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Rotterdam's Newest Police Enforcers Are ... Rats

On patrol
On patrol
Didier Burg

A port city just like Marseille, but less riddled with crime, Rotterdam is nonetheless equipping itself with an unlikely new unit to fight illegal activity. Forensic police plan to use five big brown rats to shed light on criminal plots.

After two years of training that will soon end, Derrick, Magnum, Poirot, Dupond and Dupont — all named after famous detectives — should prove able trackers thanks to their impressive olfactory skills that surpass those of a dog. This rat dream team will start work next year in the Dutch city. Drugs, money, explosives, bodies, blood — these rodents have shown a hitherto unsuspected capacity for differentiating between odors. Rats have 1,500 olfactory genes, compared to the 1,100 of dogs and the 650 of humans.

Above and beyond their natural talent for sniffing out smells, rats also appear to be more reliable than German Shepherds. Much less sensitive to emotional bonds, a rat is not influenced by a human’s attitude or sideways glance. Furthermore, some criminal cases in the Netherlands have highlighted errors dogs made when identifying suspects who had used weapons.

Rats also make financial sense. The initial cost of buying the animal is lower, of course, but training the rodents is also much quicker. The logistics of transporting these little animals, which are about the size as a large hamster, are simpler, and their food and veterinary costs are significantly less expensive than those for dogs.

This project has been made possible thanks to the tenacity of a police civil servant in Rotterdam’s forensics department. She began investigating the possibility of using rats after seeing their prowess in Cambodian and African fields, where they are used to detect mines.

But the Netherlands is not the only place interested in exploiting the talent of rodents. In Israel, the border agency and police have also tested the use of mice as a means of detecting explosives and narcotics. According to a policeman, a rat can easily detect the smell of powder in the air after a shooting. But despite all the benefits, Derrick, Magnum, Poirot, Dupont and Dupond will be mainly limited to sniffing missions within police stations. Investigations at the crime scene are not suitable for rodents, who loathe venturing into new terrain.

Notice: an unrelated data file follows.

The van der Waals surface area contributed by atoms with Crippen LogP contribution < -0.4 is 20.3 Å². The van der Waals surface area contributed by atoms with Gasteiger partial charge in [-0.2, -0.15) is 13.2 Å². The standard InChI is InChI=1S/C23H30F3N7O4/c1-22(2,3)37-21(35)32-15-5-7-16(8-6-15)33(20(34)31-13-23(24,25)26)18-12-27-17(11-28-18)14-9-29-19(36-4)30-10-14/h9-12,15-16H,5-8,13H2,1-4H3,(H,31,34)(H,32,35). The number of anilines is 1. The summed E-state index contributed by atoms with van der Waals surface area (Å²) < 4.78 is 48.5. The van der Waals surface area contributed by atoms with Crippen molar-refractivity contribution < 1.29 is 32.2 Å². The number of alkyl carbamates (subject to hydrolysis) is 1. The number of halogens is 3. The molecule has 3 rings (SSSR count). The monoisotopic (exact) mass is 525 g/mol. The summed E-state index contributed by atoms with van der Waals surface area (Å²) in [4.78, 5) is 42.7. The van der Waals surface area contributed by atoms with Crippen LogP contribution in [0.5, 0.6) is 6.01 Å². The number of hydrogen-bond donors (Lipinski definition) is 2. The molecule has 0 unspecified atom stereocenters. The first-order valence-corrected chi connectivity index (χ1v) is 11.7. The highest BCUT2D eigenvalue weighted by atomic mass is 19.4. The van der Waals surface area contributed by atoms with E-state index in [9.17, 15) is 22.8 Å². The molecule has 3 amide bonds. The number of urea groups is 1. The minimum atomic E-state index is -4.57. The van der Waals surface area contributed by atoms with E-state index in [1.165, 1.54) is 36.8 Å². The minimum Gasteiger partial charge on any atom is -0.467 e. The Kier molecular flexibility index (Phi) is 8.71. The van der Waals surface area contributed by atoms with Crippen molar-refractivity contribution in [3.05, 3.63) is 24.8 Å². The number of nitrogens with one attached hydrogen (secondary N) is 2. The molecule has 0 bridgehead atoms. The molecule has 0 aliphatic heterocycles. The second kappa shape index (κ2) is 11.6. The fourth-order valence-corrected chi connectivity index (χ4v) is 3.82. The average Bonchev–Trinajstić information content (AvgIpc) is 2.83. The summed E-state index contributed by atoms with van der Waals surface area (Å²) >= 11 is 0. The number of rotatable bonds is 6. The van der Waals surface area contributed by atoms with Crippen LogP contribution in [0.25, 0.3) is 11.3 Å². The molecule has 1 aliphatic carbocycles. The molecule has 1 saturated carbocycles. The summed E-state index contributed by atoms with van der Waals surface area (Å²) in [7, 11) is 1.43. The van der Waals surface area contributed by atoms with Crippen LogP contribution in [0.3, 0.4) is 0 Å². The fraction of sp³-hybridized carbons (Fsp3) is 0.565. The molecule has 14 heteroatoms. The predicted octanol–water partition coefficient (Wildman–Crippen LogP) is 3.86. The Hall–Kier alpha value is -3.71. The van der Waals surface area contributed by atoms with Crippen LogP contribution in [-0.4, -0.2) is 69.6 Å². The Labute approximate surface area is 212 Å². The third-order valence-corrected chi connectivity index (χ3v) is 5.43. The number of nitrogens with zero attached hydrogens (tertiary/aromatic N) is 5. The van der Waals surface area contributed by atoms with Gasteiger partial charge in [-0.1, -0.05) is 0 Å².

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Ideas

A Writer's Advice For How To Read The Words Of Politics

Colombia's reformist president has promised to tackle endemic violence, economic exclusion, pollution and corruption in the country. So what's new with a politician's promises?

Image of Colombian President Gustavo Petro speaking during a press conference in Buenos Aires on Jan 14, 2023

Colombian President Gustavo Petro, speaks during a press conference in the Community of Latin American and Caribbean States (CELAC) Summit in Buenos Aires, Argentina, on January 24, 2023.

Manuel Cortina/ZUMA
Héctor Abad Faciolince

-Essay-

BOGOTÁ — Don't concentrate on his words, I was once advised, but look at what he's doing. I heard the words so long ago I cannot recall who said them. The point is, what's the use of a husband who vows never to beat his wife in January and leaves her with a bruised face in February?

Words are a strange thing, and in literal terms, we must distrust their meaning. As I never hit anyone, I have never declared that I wouldn't. It never occurred to me to say it. Strangely, there is more power and truth in a simple declaration like "I love her" than in the more emphatic "I love her so much." A verbal addition here just shrinks the "sense" of love.

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